Objectives Neurovascular disorders are uncommon, complex conditions in children. We reviewed the screening practice and outcome of children referred to the neurovascular service on the basis of positive family history.
Design Retrospective review of prospectively maintained database.
Subjects Children referred to the neurovascular service on the basis of family history, for screening at our hospital.
Methods We retrospectively examined our database between July 2008 and April 2018 for the reasons for referral, family history, investigations performed, and the outcome of the screening process.
Results 44 children were reviewed (23 male, median age 10). Thirty-one children had an MRI/MRA brain. One child subsequently had uncomplicated digital subtraction angiography. Thirty children were referred due to a family history of subarachnoid haemorrhage, of which 17 had a single first-degree relative, and two had two first-degree relatives. Nine children were referred with a family history of arteriovenous malformation, (2 were associated with hereditary haemorrhagic telangiectasia). Five children were discussed due to a family history of non-specific haemorrhagic stroke. Seven children had a history of headache, (4 were prescribed Pizotifen for migraine). No neurovascular pathology was detected following screening within our cohort.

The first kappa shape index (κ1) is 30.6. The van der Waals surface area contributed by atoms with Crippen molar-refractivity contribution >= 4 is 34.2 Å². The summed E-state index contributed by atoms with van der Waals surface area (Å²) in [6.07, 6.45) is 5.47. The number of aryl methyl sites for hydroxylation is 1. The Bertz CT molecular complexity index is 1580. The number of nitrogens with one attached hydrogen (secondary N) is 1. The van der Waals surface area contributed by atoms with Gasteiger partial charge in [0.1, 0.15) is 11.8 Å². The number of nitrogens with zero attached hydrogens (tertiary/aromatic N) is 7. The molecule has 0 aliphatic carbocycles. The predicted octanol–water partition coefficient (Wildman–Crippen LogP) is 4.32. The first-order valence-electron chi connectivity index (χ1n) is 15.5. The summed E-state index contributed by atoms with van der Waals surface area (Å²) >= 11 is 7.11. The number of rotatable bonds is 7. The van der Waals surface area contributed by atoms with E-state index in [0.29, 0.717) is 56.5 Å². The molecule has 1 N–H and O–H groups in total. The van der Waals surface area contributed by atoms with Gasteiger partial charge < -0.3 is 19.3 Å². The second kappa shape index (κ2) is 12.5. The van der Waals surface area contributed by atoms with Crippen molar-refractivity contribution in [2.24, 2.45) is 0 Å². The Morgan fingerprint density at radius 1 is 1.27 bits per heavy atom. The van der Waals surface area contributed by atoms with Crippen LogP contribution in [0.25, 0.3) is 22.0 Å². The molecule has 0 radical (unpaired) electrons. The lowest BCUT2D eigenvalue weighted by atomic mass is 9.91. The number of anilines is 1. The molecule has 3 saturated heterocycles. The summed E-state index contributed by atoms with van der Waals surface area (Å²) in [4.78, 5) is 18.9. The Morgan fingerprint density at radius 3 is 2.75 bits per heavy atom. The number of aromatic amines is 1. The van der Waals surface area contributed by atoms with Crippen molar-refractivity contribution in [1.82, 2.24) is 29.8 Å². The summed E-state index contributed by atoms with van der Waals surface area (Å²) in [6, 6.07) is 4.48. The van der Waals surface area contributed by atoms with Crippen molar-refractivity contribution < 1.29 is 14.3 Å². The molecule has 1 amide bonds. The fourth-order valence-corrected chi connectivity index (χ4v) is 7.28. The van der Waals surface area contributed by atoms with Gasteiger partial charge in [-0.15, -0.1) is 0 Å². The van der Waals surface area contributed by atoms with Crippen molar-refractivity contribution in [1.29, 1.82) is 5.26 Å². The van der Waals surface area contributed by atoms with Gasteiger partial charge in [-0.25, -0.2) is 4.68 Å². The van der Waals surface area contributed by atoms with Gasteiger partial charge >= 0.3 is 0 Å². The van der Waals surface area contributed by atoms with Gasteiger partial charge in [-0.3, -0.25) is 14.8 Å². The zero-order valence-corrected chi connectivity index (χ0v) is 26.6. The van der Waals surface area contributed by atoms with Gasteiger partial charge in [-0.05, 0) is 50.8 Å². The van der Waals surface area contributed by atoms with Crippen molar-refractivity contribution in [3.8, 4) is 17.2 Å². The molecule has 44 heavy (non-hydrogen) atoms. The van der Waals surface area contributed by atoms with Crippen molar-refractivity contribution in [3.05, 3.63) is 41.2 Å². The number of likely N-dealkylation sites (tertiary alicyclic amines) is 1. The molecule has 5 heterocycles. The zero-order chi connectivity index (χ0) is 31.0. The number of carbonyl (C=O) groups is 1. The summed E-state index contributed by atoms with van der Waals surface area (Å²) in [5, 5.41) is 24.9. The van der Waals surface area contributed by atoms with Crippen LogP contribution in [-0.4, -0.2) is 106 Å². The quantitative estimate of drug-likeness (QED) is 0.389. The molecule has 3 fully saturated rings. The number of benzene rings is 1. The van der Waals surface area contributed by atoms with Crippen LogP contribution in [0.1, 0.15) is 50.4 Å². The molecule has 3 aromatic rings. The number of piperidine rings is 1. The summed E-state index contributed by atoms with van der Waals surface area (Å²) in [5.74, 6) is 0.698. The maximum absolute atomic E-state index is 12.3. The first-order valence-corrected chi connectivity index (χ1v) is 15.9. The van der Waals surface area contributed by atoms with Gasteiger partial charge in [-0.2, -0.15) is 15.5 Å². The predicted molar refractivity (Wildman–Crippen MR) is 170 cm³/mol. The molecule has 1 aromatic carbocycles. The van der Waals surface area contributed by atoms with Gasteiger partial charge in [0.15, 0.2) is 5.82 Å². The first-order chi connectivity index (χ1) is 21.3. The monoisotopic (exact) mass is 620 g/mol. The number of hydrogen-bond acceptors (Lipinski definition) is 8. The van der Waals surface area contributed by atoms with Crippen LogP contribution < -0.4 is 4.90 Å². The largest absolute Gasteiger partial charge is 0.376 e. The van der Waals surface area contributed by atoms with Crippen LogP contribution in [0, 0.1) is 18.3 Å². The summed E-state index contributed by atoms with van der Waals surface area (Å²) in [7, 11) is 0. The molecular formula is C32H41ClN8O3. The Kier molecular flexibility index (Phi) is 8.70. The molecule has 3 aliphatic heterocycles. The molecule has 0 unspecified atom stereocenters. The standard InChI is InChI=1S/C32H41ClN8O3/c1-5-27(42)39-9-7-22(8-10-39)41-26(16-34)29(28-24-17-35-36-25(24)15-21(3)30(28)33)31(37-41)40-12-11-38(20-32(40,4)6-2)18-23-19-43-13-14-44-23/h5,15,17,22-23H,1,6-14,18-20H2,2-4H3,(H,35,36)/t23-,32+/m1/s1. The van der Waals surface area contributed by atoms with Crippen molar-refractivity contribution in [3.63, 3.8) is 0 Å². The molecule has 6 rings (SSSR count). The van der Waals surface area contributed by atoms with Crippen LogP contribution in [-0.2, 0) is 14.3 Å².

Conclusions A consensus screening policy does not exist but is required both to guide clinical practice and to assuage parental or patient concerns. We will survey UK paediatric centres to commence this process.
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